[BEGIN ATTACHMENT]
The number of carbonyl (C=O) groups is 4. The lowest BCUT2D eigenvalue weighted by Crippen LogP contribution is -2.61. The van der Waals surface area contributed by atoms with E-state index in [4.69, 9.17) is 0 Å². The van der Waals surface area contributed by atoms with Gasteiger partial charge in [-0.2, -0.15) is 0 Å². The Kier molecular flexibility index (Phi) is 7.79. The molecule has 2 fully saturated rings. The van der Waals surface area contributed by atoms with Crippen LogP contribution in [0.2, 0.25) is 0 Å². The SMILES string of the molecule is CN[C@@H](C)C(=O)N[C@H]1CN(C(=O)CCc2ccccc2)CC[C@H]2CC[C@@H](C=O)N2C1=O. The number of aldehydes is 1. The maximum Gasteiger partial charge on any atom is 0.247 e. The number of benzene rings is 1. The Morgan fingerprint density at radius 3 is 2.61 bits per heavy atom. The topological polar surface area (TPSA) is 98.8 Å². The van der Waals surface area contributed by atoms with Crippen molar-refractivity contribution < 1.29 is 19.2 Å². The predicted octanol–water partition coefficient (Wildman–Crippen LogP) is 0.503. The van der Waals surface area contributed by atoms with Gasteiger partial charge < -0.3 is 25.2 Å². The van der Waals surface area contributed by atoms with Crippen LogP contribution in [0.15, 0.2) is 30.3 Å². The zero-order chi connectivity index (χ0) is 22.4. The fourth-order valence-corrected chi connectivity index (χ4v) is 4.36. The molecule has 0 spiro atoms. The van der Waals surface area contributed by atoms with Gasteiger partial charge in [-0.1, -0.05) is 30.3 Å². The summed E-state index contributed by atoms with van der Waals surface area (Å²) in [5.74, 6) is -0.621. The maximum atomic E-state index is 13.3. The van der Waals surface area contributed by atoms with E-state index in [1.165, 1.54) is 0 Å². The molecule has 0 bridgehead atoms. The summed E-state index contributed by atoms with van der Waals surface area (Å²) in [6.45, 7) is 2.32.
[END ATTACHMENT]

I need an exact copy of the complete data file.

The number of carbonyl (C=O) groups is 4. The lowest BCUT2D eigenvalue weighted by Crippen LogP contribution is -2.61. The van der Waals surface area contributed by atoms with E-state index in [4.69, 9.17) is 0 Å². The van der Waals surface area contributed by atoms with Gasteiger partial charge in [-0.2, -0.15) is 0 Å². The Kier molecular flexibility index (Phi) is 7.79. The molecule has 2 fully saturated rings. The van der Waals surface area contributed by atoms with Crippen LogP contribution in [0.2, 0.25) is 0 Å². The SMILES string of the molecule is CN[C@@H](C)C(=O)N[C@H]1CN(C(=O)CCc2ccccc2)CC[C@H]2CC[C@@H](C=O)N2C1=O. The number of aldehydes is 1. The maximum Gasteiger partial charge on any atom is 0.247 e. The number of benzene rings is 1. The Morgan fingerprint density at radius 3 is 2.61 bits per heavy atom. The topological polar surface area (TPSA) is 98.8 Å². The van der Waals surface area contributed by atoms with Crippen molar-refractivity contribution < 1.29 is 19.2 Å². The predicted octanol–water partition coefficient (Wildman–Crippen LogP) is 0.503. The van der Waals surface area contributed by atoms with Gasteiger partial charge < -0.3 is 25.2 Å². The van der Waals surface area contributed by atoms with Crippen LogP contribution in [0.15, 0.2) is 30.3 Å². The zero-order chi connectivity index (χ0) is 22.4. The fourth-order valence-corrected chi connectivity index (χ4v) is 4.36. The molecule has 0 spiro atoms. The van der Waals surface area contributed by atoms with Gasteiger partial charge in [-0.1, -0.05) is 30.3 Å². The summed E-state index contributed by atoms with van der Waals surface area (Å²) in [5.74, 6) is -0.621. The maximum atomic E-state index is 13.3. The van der Waals surface area contributed by atoms with E-state index in [1.165, 1.54) is 0 Å². The molecule has 0 bridgehead atoms. The summed E-state index contributed by atoms with van der Waals surface area (Å²) in [6.45, 7) is 2.32.